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Volume 4, 1871
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Art. V.—Some observations on the Annual Address of the President of the Philosophical Institute of Canterbury, delivered on the 1st March, 1871.

[Read before the Philosophical Institute of Canterbury, 5th April, 1871.]

In his very interesting paper on “Moas and Moa-hunters,” our President spoke of the absence of any reliable traditions, amongst the Maoris generally, regarding the causes that led to the extinction of the Moa. He concludes from this, and other evidence, that the extinction of the Moa was long antecedent to the settlement of these islands by the Maori race. There is very strong presumptive evidence in support of his view, that the Maoris were not the moa-hunters. But that the Dinornis was hunted, and became extinct ages before the advent of the Maori, is a conclusion hardly deducible from the facts upon which the theory is based. The present Maori inhabitants—Ngai Tahu—have occupied this island for about ten generations. Allowing twenty-five years for a generation, their occupation dates back 250 years. In none of the traditions relating to this period, though numerous and detailed, are there any allusions to the Moa. We may safely conclude, then, that, for that period at least, the Moa has been extinct. The Ngai Tahu found this island in the possession of the Ngati-mamoe, another Maori tribe, whom they exterminated or absorbed. The Ngati-mamoe having previously succeeded Waitaha, a tribe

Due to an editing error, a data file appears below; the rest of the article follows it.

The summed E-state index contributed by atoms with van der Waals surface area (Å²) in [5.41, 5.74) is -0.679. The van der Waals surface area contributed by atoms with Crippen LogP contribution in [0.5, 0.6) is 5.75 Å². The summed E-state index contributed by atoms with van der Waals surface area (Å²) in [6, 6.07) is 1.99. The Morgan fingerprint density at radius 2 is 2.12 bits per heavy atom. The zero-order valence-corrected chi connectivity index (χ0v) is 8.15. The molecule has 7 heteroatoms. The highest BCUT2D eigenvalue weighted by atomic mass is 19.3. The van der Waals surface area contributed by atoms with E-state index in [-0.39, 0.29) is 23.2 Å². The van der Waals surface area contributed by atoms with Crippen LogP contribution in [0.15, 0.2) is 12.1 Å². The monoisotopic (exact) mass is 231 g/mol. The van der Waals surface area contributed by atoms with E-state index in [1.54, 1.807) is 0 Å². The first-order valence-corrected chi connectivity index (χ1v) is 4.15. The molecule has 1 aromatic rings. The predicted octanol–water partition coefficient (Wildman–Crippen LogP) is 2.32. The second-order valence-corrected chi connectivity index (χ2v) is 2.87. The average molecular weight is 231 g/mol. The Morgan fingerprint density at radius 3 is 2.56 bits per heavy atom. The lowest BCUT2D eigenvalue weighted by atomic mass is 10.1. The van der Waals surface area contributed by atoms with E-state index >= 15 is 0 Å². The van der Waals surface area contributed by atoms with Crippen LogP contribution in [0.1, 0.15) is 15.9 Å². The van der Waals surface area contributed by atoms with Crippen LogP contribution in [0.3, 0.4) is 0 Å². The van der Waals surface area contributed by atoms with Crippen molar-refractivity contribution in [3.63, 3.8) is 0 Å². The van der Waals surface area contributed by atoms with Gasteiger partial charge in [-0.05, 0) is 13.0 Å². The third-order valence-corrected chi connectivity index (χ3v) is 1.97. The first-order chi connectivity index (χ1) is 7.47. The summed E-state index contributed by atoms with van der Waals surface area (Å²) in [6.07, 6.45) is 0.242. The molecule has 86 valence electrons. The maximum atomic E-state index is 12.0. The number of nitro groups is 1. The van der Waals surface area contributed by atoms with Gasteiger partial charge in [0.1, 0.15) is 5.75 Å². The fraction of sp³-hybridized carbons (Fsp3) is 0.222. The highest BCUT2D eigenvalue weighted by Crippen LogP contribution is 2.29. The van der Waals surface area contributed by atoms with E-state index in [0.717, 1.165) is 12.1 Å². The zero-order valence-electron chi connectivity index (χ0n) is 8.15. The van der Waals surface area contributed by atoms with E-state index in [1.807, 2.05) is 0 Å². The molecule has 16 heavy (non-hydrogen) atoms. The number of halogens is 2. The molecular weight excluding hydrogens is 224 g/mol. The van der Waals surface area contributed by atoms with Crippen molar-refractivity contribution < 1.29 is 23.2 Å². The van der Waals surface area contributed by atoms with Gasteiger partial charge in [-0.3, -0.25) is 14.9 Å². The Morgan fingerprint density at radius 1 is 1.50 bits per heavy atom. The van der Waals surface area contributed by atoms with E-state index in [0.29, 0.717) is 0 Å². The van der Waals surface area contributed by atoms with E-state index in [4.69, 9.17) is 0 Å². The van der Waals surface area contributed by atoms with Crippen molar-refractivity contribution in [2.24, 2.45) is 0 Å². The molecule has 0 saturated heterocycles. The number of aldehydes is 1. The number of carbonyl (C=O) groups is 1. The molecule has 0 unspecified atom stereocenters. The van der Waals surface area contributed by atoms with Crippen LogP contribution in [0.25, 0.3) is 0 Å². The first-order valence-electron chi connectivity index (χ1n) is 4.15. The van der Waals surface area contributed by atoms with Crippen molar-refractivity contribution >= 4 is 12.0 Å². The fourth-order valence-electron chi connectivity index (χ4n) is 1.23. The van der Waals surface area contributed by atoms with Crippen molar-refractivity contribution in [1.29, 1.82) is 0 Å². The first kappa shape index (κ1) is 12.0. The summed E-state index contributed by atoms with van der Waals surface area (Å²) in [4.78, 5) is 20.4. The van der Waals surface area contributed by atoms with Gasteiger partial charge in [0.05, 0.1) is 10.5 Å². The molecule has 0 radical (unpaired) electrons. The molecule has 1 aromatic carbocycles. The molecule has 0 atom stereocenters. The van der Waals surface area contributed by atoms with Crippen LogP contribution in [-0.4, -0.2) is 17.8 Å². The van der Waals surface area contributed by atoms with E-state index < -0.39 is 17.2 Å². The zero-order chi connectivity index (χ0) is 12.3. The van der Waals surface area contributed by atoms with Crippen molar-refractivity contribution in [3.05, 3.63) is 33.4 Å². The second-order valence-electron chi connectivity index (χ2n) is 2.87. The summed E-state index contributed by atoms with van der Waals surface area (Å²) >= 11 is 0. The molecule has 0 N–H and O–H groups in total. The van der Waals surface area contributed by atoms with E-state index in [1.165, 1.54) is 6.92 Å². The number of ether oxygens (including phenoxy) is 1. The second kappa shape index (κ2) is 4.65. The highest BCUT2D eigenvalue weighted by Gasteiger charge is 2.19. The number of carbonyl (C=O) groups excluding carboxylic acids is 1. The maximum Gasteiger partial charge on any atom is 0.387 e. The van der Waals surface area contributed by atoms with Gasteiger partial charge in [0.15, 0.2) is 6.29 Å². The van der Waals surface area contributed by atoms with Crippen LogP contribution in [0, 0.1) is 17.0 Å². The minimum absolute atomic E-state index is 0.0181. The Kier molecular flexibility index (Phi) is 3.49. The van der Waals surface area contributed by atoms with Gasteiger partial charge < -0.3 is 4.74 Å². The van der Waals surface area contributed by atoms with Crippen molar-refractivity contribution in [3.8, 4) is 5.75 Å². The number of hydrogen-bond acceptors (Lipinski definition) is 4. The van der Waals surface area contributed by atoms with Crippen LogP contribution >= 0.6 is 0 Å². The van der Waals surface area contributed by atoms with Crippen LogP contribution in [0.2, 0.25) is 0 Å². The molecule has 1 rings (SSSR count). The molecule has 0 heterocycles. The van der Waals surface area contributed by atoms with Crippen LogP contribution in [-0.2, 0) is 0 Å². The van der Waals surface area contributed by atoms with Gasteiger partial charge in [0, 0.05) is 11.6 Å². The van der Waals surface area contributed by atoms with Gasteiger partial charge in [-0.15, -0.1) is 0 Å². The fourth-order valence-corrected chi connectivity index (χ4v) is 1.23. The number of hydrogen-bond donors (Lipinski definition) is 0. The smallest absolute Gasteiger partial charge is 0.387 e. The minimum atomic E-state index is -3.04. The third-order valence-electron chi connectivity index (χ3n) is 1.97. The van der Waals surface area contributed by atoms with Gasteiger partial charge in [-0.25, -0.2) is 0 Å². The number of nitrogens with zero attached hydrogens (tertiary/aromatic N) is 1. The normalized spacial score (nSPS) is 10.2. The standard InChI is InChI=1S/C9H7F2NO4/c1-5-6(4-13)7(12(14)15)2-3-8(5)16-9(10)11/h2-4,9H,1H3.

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descended from a chief of that name, who arrived from Hawaiki in the canoe ‘Arawa,’ twenty generations ago. Ngai Tahu having incorporated the remnants of the two preceding tribes, the traditions of these tribes would become the property of Ngai Tahu, and be handed down with the rest of their tribal lore to posterity. Now, while these traditions are full and distinct in everything else to which they relate, and extend as far back as to events that occurred before the migration from Hawaiki, they only contain very vague and meagre references to the Moa. It is inconceivable that an observant and intelligent people like the Maoris should be without traditions of such exciting sport as moa-hunting, had they ever engaged in it. And these traditions, did they exist, would not be confined to particular localities, but would be met with in every part of these islands in which the remains of the Dinornis are found. I have occasionally heard in the North Island stories of moa hunts, but they were regarded by all, but those perhaps who related them, as pure fabrications. In common with most people, I was long under the impression that the extinction of the Moa was an event of recent date, and hastened by the Maori. I took it for granted that the natives only required to be questioned to afford every information regarding its nature and habits, and the causes of its disappearance. Further inquiry, however, has led me to think that the Maoris were not moa-hunters, and that the bones that strewed the plains of Canterbury were lying there at a period anterior to the last migration from Hawaiki. I am strongly confirmed in this opinion by the fact that Mr. Colenso, after careful inquiry thirty-three years ago—when circumstances were more favourable for the collection of reliable traditions—came to the same conclusion. I may remark, in passing, that Sir George Grey published a collection of traditions gathered from all parts of New Zealand. In none of them is any allusion made to moa-hunting, though frequent references are made to kiwi and weka-hunting, and sport of other kinds. But how are we to account for any allusions to the Moa at all in Maori poetry and proverbs, unless the people were familiar with it? Dr. Thompson, as quoted by the President, says “That the Moa was alive when the first settlers came, is evident from the name of this bird being mixed up with their songs and stories.” But Dr. Thompson was probably not aware that the Maoris were familiar with a large land-bird which they called a Moa before ever they came to New Zealand. The name by which the Cassowary is known in the islands is Moa; and as it somewhat resembles the Dinornis in form, an exaggerated description of it would be a sufficiently accurate description of that gigantic bird to mislead anyone not fully prepared to question the knowledge of the Maoris upon the subject, into supposing that they were perfecrly familiar with its form and habits. I remember hearing, when a child, of the beautiful plumes that were found at the top of the cliff which overhung a cavern somewhere on the East